KitchenAid stand mixers have been around for over 100 years and the basic design has its origins in the US with the Hobart Company. The KitchenAid brand is now owned by the Whirlpool Corporation, and current models feature robust construction and hard wearing finishes ensuring long-service. KitchenAid machines are durable, stylish and available in a wide selection of colours.

Now, I know what you’re thinking; Do I prefer the Kenwood Chef or my new American friend, the KitchenAid? Well it’s hard to say. I love the construction and the sound industrial design of older Chefs, and it must be said that recently made models have lost some of that robustness with the use of overcomplicated electronics and gimmicky LED lighting.

Over the years in production, KitchenAid machines have retained a ‘function over form’ approach and appearances have changed little. KitchenAids are simple to operate, durable and can be repaired easily. It’s an example that ‘modern Kenwood’ and other manufacturers, could learn from.

KitchenAid’s mantra is simple; Less is more, so much so, that it’s now a design classic in its own right.

Make and model: Whirlpool Corporation KitchenAid 5K45SS

Fault reported: Rough running, noisy operation

Cost of replacement machine: £500

Manufacturer support (in the UK): 6/10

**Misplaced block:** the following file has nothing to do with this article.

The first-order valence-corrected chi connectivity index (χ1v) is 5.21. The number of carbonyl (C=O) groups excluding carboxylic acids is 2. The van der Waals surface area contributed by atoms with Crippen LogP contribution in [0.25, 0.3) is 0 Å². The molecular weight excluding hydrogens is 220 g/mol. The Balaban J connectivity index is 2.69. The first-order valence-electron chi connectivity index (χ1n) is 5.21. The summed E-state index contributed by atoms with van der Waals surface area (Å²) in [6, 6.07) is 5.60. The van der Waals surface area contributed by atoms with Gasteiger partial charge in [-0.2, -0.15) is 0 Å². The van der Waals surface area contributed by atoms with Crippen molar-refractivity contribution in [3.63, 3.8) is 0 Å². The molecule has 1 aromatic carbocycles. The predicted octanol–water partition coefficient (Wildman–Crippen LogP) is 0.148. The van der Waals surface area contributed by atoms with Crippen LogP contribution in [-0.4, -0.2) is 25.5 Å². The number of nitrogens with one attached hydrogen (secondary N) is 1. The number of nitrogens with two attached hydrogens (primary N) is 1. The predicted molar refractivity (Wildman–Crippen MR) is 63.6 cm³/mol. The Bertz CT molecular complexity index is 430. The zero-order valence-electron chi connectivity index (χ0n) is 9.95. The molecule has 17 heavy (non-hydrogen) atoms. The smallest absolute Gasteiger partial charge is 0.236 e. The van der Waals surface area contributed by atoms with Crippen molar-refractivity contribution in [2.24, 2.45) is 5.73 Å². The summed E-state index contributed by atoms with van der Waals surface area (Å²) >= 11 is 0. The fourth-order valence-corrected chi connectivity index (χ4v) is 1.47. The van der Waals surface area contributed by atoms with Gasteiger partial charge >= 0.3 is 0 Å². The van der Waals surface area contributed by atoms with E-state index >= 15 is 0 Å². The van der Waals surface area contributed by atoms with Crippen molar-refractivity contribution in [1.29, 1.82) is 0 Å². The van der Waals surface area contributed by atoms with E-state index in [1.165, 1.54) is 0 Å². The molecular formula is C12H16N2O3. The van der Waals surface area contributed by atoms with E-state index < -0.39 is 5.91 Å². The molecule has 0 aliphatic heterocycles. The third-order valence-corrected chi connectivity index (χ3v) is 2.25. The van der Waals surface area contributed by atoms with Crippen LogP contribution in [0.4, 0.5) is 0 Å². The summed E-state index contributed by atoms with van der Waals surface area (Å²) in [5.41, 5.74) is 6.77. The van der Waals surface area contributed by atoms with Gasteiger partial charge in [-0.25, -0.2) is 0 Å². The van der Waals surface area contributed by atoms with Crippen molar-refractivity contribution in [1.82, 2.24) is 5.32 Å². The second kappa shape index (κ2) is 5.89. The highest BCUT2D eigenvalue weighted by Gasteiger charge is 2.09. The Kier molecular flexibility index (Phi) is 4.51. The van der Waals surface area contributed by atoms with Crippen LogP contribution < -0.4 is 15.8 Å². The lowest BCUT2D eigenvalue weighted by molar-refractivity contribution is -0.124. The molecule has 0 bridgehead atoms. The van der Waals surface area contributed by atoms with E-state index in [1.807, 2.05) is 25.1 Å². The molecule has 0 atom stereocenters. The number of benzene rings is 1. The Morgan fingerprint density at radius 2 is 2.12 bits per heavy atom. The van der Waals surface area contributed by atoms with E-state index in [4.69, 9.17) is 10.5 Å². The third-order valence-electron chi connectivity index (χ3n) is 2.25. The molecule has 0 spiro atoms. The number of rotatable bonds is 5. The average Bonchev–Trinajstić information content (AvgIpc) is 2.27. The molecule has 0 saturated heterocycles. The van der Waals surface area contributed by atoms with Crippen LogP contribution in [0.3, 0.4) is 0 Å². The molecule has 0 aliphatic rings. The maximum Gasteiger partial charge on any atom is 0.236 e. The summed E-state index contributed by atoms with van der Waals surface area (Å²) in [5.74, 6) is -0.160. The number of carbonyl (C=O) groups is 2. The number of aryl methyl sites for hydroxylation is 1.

Cost of parts (for this repair): £37.98 (Worm gear assembly 240309-2)

My time spent on the repair: 2 hours

Tools needed: Screw drivers, pliers, cutters, drift for planet pin

Sundry items: Food safe grease

Cleaning materials: Silicone spray, damp cloth, cleaning spirit

Repair difficulty: 4/10

Beverages: 2 X teas

Biscuits consumed: 3 X ginger nuts

This machine you see in the photos came into the workshop with a few issues. Firstly, it needed a good clean; something that machines visiting me get whether they need it or not. I always make sure that things are polished or paintwork touched-in, if possible. It’s a little bit of OCD that’s hard to shake-off. I think I want all my customers to see what’s possible with a little-workshop love!

Cleaning over, and on to the main problem. This machine had had a hard life making lots of dough, or maybe cement, and routine use day-in day-out had taken its toll on the worm pinion gear assembly. I’m sure you’ve heard of that. In Plain English, it’s the bit that transfers the movement from the motor to the bit which drives the mixer’s blender.

The machine was rough in operation and the planet wheel (where the mixer bit attaches) was intermittent. No good for dough. No good for anything.

Due to their simple construction, dismantling just involves one cross-head screwdriver and a small drift and soft hammer. Simple stuff, no Torx screws or plastic tangs to worry about here, just traditional assembly techniques, which means that the machine can be repaired many times over a long-life, without fixings becoming loose and tired.

The worm pinion gear assembly (I hope you were paying attention) is available as a complete unit with bracket and bearing or available as seperate components. On an item like this, I prefer to replace the whole assembly as parts like this wear together. It’s personal choice at the end of the day, but sometimes, it’s a false economy to replace a spare part within a spare part, as I’ve found out to my cost, during many a previous repair.